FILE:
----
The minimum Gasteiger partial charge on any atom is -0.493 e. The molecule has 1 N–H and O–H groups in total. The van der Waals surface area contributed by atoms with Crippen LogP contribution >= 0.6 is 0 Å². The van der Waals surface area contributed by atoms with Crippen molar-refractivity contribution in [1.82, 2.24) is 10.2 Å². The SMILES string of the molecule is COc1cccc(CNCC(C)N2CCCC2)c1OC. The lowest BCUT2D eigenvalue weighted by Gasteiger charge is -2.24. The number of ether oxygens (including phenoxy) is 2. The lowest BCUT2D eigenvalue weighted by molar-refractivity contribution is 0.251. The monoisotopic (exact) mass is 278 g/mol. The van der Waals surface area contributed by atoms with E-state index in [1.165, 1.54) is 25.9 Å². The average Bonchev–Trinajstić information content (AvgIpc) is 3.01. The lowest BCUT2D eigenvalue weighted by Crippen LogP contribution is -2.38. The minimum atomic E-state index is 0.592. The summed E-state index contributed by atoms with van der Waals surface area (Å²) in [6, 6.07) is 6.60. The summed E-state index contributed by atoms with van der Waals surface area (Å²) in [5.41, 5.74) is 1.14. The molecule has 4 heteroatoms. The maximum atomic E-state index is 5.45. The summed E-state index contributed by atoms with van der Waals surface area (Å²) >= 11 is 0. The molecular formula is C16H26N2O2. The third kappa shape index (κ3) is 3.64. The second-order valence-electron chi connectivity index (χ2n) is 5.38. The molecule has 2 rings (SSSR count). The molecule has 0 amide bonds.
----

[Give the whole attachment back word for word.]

The minimum Gasteiger partial charge on any atom is -0.493 e. The molecule has 1 N–H and O–H groups in total. The van der Waals surface area contributed by atoms with Crippen LogP contribution >= 0.6 is 0 Å². The van der Waals surface area contributed by atoms with Crippen molar-refractivity contribution in [1.82, 2.24) is 10.2 Å². The SMILES string of the molecule is COc1cccc(CNCC(C)N2CCCC2)c1OC. The lowest BCUT2D eigenvalue weighted by Gasteiger charge is -2.24. The number of ether oxygens (including phenoxy) is 2. The lowest BCUT2D eigenvalue weighted by molar-refractivity contribution is 0.251. The monoisotopic (exact) mass is 278 g/mol. The van der Waals surface area contributed by atoms with E-state index in [1.165, 1.54) is 25.9 Å². The average Bonchev–Trinajstić information content (AvgIpc) is 3.01. The lowest BCUT2D eigenvalue weighted by Crippen LogP contribution is -2.38. The minimum atomic E-state index is 0.592. The summed E-state index contributed by atoms with van der Waals surface area (Å²) in [6, 6.07) is 6.60. The summed E-state index contributed by atoms with van der Waals surface area (Å²) in [5.41, 5.74) is 1.14. The molecule has 4 heteroatoms. The maximum atomic E-state index is 5.45. The summed E-state index contributed by atoms with van der Waals surface area (Å²) >= 11 is 0. The molecular formula is C16H26N2O2. The third kappa shape index (κ3) is 3.64. The second-order valence-electron chi connectivity index (χ2n) is 5.38. The molecule has 2 rings (SSSR count). The molecule has 0 amide bonds.